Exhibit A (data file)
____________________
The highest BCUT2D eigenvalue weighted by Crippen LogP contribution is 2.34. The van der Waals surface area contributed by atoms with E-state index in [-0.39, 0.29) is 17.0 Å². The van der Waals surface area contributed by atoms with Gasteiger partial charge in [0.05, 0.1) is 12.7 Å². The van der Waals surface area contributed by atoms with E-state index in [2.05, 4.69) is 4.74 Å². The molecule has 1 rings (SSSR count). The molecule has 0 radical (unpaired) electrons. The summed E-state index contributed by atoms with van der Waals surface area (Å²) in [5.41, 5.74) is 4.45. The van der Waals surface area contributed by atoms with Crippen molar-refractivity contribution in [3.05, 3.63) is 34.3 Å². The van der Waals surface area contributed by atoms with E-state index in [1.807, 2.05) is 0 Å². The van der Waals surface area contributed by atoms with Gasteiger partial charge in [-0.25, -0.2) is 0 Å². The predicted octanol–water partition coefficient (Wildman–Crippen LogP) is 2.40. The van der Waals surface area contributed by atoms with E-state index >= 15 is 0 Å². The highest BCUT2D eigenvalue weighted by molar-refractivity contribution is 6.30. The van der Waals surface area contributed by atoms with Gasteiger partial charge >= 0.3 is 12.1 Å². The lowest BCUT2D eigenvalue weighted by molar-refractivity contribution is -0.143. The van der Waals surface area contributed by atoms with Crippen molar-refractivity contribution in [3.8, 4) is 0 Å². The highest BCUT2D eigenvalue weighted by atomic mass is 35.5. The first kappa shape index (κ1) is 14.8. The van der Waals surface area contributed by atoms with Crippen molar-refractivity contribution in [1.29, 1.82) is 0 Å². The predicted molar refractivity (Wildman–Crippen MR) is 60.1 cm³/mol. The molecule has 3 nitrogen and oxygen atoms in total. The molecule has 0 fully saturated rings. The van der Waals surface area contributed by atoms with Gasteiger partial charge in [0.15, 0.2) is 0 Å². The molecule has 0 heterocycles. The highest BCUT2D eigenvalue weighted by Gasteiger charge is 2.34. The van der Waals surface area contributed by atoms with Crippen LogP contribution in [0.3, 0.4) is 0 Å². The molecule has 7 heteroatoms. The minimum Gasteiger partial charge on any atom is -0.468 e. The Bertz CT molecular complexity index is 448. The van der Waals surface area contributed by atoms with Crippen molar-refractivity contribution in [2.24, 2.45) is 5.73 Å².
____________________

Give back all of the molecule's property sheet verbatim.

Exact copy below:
The highest BCUT2D eigenvalue weighted by Crippen LogP contribution is 2.34. The van der Waals surface area contributed by atoms with E-state index in [-0.39, 0.29) is 17.0 Å². The van der Waals surface area contributed by atoms with Gasteiger partial charge in [0.05, 0.1) is 12.7 Å². The van der Waals surface area contributed by atoms with E-state index in [2.05, 4.69) is 4.74 Å². The molecule has 1 rings (SSSR count). The molecule has 0 radical (unpaired) electrons. The summed E-state index contributed by atoms with van der Waals surface area (Å²) in [5.41, 5.74) is 4.45. The van der Waals surface area contributed by atoms with Crippen molar-refractivity contribution in [3.05, 3.63) is 34.3 Å². The van der Waals surface area contributed by atoms with E-state index in [1.807, 2.05) is 0 Å². The van der Waals surface area contributed by atoms with Gasteiger partial charge in [-0.25, -0.2) is 0 Å². The predicted octanol–water partition coefficient (Wildman–Crippen LogP) is 2.40. The van der Waals surface area contributed by atoms with E-state index >= 15 is 0 Å². The highest BCUT2D eigenvalue weighted by molar-refractivity contribution is 6.30. The van der Waals surface area contributed by atoms with Gasteiger partial charge >= 0.3 is 12.1 Å². The lowest BCUT2D eigenvalue weighted by molar-refractivity contribution is -0.143. The van der Waals surface area contributed by atoms with Crippen molar-refractivity contribution in [3.8, 4) is 0 Å². The highest BCUT2D eigenvalue weighted by atomic mass is 35.5. The first kappa shape index (κ1) is 14.8. The van der Waals surface area contributed by atoms with Crippen molar-refractivity contribution in [1.29, 1.82) is 0 Å². The predicted molar refractivity (Wildman–Crippen MR) is 60.1 cm³/mol. The molecule has 3 nitrogen and oxygen atoms in total. The molecule has 0 fully saturated rings. The van der Waals surface area contributed by atoms with Gasteiger partial charge in [0.15, 0.2) is 0 Å². The molecule has 0 heterocycles. The highest BCUT2D eigenvalue weighted by Gasteiger charge is 2.34. The van der Waals surface area contributed by atoms with Crippen LogP contribution in [0.3, 0.4) is 0 Å². The molecule has 7 heteroatoms. The minimum Gasteiger partial charge on any atom is -0.468 e. The Bertz CT molecular complexity index is 448. The van der Waals surface area contributed by atoms with Crippen molar-refractivity contribution in [2.24, 2.45) is 5.73 Å².